Use this URL to cite or link to this record in EThOS: http://ethos.bl.uk/OrderDetails.do?uin=uk.bl.ethos.726374
Title: Continuity of care in UK general practice
Author: Guthrie, Bruce
Awarding Body: University of Edinburgh
Current Institution: University of Edinburgh
Date of Award: 2003
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Abstract:
'Continuity' is frequently cited as a core value for UK general practice, and in this context usually appears conceptualised in terms of personal continuity or ongoing relationships between patients and general practitioners (GPs). Formal definitions include other dimensions such as continuity of information, and the co-ordination of care, and these are more promoted in recent UK policy documents and by organisational change. Two studies were conducted for this thesis. The first used multilevel regression analysis of survey data from over 25,000 patients in 53 general practices to explore the distribution of 'continuity' in the sense of whether or not patients were seeing their 'usual or regular' GP. The key findings were that measured 'continuity' was lower in larger practices and those with shared lists where patients can see any GP. Younger patients and those without chronic disease were less likely to be seeing their usual or regular GP, although whether the age association represents a cohort or lifecycle effect cannot be addressed with cross sectional data. In the second study, thirty-two patients and sixteen GPs were interviewed about what they valued about general practice. Interviews were semi-structured, and the data were analysed qualitatively. A thematic analysis of which dimensions of 'continuity' were valued by patients and GPs, and how these related to other valued processes and outcomes of general practice care was developed. Further analysis focused on the ways that GPs used 'continuity' to construct a particular kind of professional identity, and whether patients accepted or rejected the claims to a particular identity made by GPs. Both GPs and the majority of patients emphasised the importance of personal continuity. A key difference was that patients talked about routinely balancing personal continuity against access, with their preference varying with the nature of the problem to be discussed. The majority of patients said that they usually preferred to wait to see 'their' GP, but a few solely prioritised speed or convenience of access. GPs and patients ascribed a similar range of advantages to personal continuity, but GPs focused on benefits in terms of better diagnosis and management of problems, whereas patients emphasised feeling more at ease, being able to be more active in consultations, and increased trust and legitimacy. In formal definitions, the different dimensions of'continuity' are made conceptually distinct. But for these GPs and patients, different dimensions of continuity were interwoven. Personal continuity (an ongoing relationship) and longitudinal continuity (seeing the same GP) were routinely conflated, and GPs described complex interactions between the different ways of knowing the patient associated with personal continuity and with continuity of information embodied in the medical record. Personal continuity was frequently deployed by GPs to distinguish themselves from hospital doctors. This boundary was repeatedly constructed without prompting throughout the GP interviews, suggesting that it was a problematic area. This appeared to be because of hospital doctors' greater expertise in diagnosis and management of particular diseases or problems, something acknowledged by GPs and taken for granted by patients. In contrast, GPs appeared to assume that their control of medical knowledge made their identity with regard to nurses unproblematic. Supporting this, patients talked about nurses' work largely in terms of the tasks done, and said they did not greatly value ongoing, personal relationships with nurses. Underpinning both of these boundaries was a shared assumption of medical work as primarily being the diagnosis and management of problems, with a stronger biomedical emphasis than was immediately apparent in talk about 'personal continuity'. The data are used to discuss the ways in which personal continuity appeared central to patients' and GPs' experience of general practice, and to the construction of a stable professional identity for GPs. The usefulness of 'continuity' as a research or policy concept is then explored. Although formal definitions of'continuity' are conceptually helpful, different dimensions of'continuity' are likely to be interdependent within an individual health care system. Understanding 'continuity' therefore requires a sensitivity to this wider context. Finally, possible implications of current organisational change for the experience of 'continuity' by patients and the professional identity of GPs and general practice are examined.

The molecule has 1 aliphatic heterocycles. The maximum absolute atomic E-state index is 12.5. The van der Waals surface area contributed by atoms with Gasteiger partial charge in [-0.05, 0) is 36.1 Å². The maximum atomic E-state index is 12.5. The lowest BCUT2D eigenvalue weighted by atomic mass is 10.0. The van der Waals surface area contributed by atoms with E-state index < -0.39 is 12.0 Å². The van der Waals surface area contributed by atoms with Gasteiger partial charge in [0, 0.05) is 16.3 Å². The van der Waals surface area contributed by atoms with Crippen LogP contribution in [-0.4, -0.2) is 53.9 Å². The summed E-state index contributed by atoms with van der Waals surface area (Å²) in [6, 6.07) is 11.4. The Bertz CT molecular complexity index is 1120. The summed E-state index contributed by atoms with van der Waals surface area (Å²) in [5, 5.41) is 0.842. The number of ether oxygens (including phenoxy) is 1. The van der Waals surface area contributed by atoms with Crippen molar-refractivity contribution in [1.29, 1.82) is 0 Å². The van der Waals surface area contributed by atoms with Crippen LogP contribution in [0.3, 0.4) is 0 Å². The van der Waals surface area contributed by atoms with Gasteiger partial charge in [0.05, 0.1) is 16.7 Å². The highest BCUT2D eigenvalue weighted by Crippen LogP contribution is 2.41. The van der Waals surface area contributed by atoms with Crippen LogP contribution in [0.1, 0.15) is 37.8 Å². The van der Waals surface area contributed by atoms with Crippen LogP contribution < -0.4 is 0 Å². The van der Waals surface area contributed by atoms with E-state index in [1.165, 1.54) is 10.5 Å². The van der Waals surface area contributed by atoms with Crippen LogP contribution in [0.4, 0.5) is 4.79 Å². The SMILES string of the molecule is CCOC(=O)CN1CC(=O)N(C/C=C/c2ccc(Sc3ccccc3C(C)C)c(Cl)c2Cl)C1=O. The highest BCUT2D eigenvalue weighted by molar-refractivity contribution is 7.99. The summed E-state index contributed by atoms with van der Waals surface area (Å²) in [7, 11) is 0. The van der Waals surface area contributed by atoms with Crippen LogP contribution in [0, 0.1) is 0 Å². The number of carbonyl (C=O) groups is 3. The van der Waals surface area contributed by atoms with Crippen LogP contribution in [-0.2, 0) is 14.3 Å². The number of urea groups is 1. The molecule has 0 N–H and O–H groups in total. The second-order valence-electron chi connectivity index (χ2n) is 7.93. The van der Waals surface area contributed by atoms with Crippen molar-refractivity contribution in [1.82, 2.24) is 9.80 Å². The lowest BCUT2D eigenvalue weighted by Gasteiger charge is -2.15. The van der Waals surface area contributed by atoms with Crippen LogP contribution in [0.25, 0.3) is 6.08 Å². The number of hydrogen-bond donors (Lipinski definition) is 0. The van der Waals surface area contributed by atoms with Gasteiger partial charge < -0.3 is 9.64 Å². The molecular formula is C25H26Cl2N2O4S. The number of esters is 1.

Supervisor: Not available Sponsor: Not available
Qualification Name: Thesis (Ph.D.) Qualification Level: Doctoral
EThOS ID: uk.bl.ethos.726374  DOI: Not available
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